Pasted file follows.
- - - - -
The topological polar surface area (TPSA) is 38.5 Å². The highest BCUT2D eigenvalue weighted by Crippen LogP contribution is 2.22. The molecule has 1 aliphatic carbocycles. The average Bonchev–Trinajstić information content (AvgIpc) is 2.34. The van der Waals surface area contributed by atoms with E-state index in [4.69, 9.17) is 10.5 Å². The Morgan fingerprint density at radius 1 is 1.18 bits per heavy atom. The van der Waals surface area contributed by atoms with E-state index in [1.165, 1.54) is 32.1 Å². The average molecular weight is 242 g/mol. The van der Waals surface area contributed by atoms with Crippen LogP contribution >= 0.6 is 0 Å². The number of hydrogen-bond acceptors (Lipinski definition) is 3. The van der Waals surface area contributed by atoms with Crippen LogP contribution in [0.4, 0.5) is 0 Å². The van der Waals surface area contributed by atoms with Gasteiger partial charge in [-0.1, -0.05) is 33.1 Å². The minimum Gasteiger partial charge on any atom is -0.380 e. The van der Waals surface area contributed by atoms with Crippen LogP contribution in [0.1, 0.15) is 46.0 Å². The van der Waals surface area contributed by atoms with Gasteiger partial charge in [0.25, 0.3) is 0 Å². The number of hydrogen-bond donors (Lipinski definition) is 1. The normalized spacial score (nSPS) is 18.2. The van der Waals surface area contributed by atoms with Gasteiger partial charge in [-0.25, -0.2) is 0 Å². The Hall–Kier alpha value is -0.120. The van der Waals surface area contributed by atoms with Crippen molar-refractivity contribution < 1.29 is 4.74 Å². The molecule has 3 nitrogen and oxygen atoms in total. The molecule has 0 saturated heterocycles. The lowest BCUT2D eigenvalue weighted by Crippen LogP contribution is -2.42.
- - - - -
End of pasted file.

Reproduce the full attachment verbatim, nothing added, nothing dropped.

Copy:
The topological polar surface area (TPSA) is 38.5 Å². The highest BCUT2D eigenvalue weighted by Crippen LogP contribution is 2.22. The molecule has 1 aliphatic carbocycles. The average Bonchev–Trinajstić information content (AvgIpc) is 2.34. The van der Waals surface area contributed by atoms with E-state index in [4.69, 9.17) is 10.5 Å². The Morgan fingerprint density at radius 1 is 1.18 bits per heavy atom. The van der Waals surface area contributed by atoms with E-state index in [1.165, 1.54) is 32.1 Å². The average molecular weight is 242 g/mol. The van der Waals surface area contributed by atoms with Crippen LogP contribution >= 0.6 is 0 Å². The number of hydrogen-bond acceptors (Lipinski definition) is 3. The van der Waals surface area contributed by atoms with Crippen LogP contribution in [0.4, 0.5) is 0 Å². The van der Waals surface area contributed by atoms with Gasteiger partial charge in [-0.1, -0.05) is 33.1 Å². The minimum Gasteiger partial charge on any atom is -0.380 e. The van der Waals surface area contributed by atoms with Crippen LogP contribution in [0.1, 0.15) is 46.0 Å². The van der Waals surface area contributed by atoms with Gasteiger partial charge in [0.25, 0.3) is 0 Å². The number of hydrogen-bond donors (Lipinski definition) is 1. The normalized spacial score (nSPS) is 18.2. The van der Waals surface area contributed by atoms with Gasteiger partial charge in [-0.25, -0.2) is 0 Å². The Hall–Kier alpha value is -0.120. The van der Waals surface area contributed by atoms with Crippen molar-refractivity contribution < 1.29 is 4.74 Å². The molecule has 3 nitrogen and oxygen atoms in total. The molecule has 0 saturated heterocycles. The lowest BCUT2D eigenvalue weighted by Crippen LogP contribution is -2.42.